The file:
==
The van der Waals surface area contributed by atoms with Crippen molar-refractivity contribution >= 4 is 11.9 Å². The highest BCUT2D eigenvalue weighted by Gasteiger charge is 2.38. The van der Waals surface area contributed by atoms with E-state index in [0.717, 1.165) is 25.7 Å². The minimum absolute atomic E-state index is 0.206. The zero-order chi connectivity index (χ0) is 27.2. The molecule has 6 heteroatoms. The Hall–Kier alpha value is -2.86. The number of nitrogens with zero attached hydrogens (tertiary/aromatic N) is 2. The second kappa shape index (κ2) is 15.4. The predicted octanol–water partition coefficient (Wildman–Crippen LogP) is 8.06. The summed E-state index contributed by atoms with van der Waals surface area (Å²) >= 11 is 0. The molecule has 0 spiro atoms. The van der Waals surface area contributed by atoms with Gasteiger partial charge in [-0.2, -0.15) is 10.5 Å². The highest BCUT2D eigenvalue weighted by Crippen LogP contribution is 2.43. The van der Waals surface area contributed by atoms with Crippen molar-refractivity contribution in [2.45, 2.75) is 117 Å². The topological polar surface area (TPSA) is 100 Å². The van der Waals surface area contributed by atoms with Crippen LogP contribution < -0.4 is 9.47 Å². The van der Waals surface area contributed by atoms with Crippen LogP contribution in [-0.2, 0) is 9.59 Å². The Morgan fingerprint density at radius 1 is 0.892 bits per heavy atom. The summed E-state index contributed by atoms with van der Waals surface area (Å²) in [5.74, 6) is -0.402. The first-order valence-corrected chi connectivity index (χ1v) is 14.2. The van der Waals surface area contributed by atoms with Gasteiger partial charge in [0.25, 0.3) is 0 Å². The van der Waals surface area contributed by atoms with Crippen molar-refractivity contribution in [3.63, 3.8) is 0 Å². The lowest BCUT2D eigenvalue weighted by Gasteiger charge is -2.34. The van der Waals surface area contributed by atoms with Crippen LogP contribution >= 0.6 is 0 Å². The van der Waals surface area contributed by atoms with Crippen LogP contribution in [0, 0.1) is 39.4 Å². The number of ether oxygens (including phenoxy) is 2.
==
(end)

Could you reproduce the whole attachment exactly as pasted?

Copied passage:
The van der Waals surface area contributed by atoms with Crippen molar-refractivity contribution >= 4 is 11.9 Å². The highest BCUT2D eigenvalue weighted by Gasteiger charge is 2.38. The van der Waals surface area contributed by atoms with E-state index in [0.717, 1.165) is 25.7 Å². The minimum absolute atomic E-state index is 0.206. The zero-order chi connectivity index (χ0) is 27.2. The molecule has 6 heteroatoms. The Hall–Kier alpha value is -2.86. The number of nitrogens with zero attached hydrogens (tertiary/aromatic N) is 2. The second kappa shape index (κ2) is 15.4. The predicted octanol–water partition coefficient (Wildman–Crippen LogP) is 8.06. The summed E-state index contributed by atoms with van der Waals surface area (Å²) >= 11 is 0. The molecule has 0 spiro atoms. The van der Waals surface area contributed by atoms with Gasteiger partial charge in [-0.2, -0.15) is 10.5 Å². The highest BCUT2D eigenvalue weighted by Crippen LogP contribution is 2.43. The van der Waals surface area contributed by atoms with Crippen molar-refractivity contribution in [2.45, 2.75) is 117 Å². The topological polar surface area (TPSA) is 100 Å². The van der Waals surface area contributed by atoms with Crippen LogP contribution < -0.4 is 9.47 Å². The van der Waals surface area contributed by atoms with Crippen LogP contribution in [-0.2, 0) is 9.59 Å². The Morgan fingerprint density at radius 1 is 0.892 bits per heavy atom. The summed E-state index contributed by atoms with van der Waals surface area (Å²) in [5.74, 6) is -0.402. The first-order valence-corrected chi connectivity index (χ1v) is 14.2. The van der Waals surface area contributed by atoms with Gasteiger partial charge in [0.25, 0.3) is 0 Å². The van der Waals surface area contributed by atoms with Crippen molar-refractivity contribution in [3.63, 3.8) is 0 Å². The lowest BCUT2D eigenvalue weighted by Gasteiger charge is -2.34. The van der Waals surface area contributed by atoms with Crippen LogP contribution >= 0.6 is 0 Å². The van der Waals surface area contributed by atoms with Crippen LogP contribution in [0, 0.1) is 39.4 Å². The number of ether oxygens (including phenoxy) is 2.